As I mentioned in my note about Apple’s automotive ambitions last week, central to our thinking about any potential shift in automotive is developing a philosophy of transportation going forward. While that is incredibly tricky, there are a few data points I’ve acquired recently from several reports on the ride-sharing economy which may prove helpful. But first a personal anecdote.
My family recently crossed another one of those child growing up landmarks. My soon to be 16yr old daughter got her permit and began driving as a part of her behind the wheel training. Now, while I appreciate that a rare few humans genuinely enjoy driving, I am not one of them. There are simply more interesting things to do than drive. Driving is a necessity to an end goal, and I’ve long theorized humans would much rather do something else than drive. I wrote about this some time ago (can’t remember the article) when I was pontificating on young people’s thoughts on driving. If you observe kids today, when they are driven around they are often on a smartphone or iPad watching videos or playing games. This, I theorized, is a much more entertaining way to travel and for those who grow up spending their commuting time being entertained, why would they drive if they had the choice?
After a few days of driving, I asked my daughter if she liked it. She said “it’s ok,” but when I pressed her, she would much rather be the passenger so she can do social media or something on her device to pass the time. While this is notably a survey of one, I feel her opinions on the matter are pretty representative of a much larger group of humans and even including adults. If a viable option to driving, perhaps a ride-share or autonomous car, presents itself it seems likely humans will adopt it quickly because driving may actually be a pain point for many people.
Ride Sharing Isn’t Impacting Car Ownership
One report, which contained a broad consumer survey, reported that even among those heaviest using ride-sharing services their intent to still own a car did not decrease. In fact, the survey showed that those heaviest ride sharing consumers were even more likely to still buy a car in the future than those not using ride-sharing services.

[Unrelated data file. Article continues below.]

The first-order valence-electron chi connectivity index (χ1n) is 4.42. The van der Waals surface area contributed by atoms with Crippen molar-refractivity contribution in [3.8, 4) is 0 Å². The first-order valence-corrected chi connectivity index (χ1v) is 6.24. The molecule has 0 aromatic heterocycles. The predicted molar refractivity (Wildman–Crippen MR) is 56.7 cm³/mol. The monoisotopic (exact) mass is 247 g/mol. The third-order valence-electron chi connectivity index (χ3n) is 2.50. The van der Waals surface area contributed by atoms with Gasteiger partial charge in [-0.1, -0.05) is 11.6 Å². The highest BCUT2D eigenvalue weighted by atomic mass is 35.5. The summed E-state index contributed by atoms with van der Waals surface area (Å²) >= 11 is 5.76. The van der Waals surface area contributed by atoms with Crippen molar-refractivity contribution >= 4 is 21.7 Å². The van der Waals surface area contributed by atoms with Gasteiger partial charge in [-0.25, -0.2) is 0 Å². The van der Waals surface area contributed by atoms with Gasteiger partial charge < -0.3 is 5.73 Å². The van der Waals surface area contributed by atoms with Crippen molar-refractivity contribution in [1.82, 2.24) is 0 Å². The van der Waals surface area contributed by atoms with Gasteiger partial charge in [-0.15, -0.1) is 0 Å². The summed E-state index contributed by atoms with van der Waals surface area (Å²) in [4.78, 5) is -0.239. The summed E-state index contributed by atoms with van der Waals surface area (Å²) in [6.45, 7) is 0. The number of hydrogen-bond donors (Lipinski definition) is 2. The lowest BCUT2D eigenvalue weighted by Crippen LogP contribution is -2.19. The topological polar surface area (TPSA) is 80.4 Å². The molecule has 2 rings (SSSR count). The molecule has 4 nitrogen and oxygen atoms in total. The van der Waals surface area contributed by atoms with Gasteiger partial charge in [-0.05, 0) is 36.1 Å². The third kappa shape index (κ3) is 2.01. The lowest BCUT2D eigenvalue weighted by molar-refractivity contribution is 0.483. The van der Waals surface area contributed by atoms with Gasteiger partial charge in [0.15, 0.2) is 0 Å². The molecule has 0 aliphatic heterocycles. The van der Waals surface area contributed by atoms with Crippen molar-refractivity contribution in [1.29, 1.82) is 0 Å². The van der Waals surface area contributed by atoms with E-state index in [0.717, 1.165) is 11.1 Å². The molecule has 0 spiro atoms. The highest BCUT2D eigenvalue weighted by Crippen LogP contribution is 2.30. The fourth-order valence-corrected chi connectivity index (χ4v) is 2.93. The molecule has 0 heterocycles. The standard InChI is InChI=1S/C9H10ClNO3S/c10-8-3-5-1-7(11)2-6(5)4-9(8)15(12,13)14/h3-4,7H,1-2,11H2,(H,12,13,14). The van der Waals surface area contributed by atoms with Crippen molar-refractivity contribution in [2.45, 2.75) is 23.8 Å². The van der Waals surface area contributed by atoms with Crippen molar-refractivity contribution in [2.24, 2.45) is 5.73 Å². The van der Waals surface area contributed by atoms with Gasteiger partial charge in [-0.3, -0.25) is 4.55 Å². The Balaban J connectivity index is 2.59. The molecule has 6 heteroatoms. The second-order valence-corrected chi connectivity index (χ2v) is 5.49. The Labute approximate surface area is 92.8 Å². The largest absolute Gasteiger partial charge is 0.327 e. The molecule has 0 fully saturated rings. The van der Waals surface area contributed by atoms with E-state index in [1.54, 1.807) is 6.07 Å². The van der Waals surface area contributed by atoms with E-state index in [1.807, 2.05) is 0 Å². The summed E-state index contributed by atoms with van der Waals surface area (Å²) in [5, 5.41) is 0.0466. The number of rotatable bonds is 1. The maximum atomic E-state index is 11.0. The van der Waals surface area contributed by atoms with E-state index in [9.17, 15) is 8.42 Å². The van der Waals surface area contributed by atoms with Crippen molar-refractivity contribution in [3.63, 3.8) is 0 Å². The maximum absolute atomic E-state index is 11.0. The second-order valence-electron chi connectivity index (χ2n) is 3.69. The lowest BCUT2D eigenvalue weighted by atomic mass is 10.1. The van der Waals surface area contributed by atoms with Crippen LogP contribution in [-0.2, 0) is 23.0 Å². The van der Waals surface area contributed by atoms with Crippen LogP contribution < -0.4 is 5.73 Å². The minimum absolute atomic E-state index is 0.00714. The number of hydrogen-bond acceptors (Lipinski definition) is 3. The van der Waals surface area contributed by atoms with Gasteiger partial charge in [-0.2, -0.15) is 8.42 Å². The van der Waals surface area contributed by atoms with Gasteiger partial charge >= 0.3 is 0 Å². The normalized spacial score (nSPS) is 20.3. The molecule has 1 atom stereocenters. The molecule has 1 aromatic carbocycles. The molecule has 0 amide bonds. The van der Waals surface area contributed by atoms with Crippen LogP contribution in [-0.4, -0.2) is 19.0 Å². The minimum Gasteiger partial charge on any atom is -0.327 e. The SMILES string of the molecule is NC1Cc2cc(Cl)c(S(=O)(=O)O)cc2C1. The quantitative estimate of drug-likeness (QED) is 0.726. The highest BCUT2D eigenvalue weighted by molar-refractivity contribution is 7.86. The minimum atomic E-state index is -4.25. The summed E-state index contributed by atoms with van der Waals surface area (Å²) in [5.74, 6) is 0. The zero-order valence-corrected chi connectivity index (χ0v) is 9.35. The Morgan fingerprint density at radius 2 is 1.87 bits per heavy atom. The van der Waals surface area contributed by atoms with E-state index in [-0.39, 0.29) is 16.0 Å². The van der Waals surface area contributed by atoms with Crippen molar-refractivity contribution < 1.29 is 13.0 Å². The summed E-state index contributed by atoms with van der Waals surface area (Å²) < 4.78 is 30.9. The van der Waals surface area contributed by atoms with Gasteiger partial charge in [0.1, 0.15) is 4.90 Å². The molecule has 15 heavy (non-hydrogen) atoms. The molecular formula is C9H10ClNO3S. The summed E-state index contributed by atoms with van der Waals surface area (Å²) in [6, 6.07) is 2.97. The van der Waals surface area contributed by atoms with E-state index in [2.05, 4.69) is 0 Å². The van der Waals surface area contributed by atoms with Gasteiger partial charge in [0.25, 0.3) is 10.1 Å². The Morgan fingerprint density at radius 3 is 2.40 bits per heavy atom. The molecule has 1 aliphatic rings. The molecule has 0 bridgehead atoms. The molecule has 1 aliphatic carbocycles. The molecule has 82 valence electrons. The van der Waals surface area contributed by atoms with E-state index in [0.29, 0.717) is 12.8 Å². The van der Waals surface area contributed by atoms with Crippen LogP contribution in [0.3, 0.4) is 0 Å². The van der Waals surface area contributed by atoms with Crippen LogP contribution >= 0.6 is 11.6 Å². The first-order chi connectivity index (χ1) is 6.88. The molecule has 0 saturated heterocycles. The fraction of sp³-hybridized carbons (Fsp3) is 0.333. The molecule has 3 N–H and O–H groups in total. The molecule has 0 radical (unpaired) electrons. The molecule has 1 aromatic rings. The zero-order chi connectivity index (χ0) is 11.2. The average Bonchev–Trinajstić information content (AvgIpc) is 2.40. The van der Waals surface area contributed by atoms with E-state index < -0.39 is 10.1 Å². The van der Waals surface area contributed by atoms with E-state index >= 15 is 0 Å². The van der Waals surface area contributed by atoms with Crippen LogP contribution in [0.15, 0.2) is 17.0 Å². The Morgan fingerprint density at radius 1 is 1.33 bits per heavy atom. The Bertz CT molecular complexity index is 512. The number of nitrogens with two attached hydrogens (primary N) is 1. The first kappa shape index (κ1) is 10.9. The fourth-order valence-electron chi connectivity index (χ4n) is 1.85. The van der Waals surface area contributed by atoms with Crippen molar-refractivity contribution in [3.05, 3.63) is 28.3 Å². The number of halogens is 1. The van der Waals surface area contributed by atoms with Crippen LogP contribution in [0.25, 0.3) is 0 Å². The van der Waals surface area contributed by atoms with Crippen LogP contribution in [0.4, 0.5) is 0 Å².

When it came to sentiment about ride sharing, 70% of those surveyed agreed with the statement “ride sharing will never replace car ownership.” The broader global trends and data tell an interesting story when it looks at how ridesharing competes with public transport. It seemed almost universally when given a choice, and public transportation seemed more popular than a ride-sharing service when it came to the regular commute. In cities where public transportation is efficient, ride sharing was a second option for when it was more convenient than public transportation.
The Unit Economics Challenge
Perhaps the biggest thing standing in the way of ride sharing is the unit economics challenge. While not cars, some fascinating data emerged about unit economics in one US market for scooters. Nathan Stevens shared some of this data on Twitter and it presents a fairly bleak picture of the shared scooter business. The key points were scooters life span in this city was less than 30 days, and the companies were not seeing enough rides per day to make money per scooter with such a short life span. From the public data, Nathan was able to estimate scooter companies were losing $200-250 dollars per scooter. Pretty shocking, but not terribly surprising.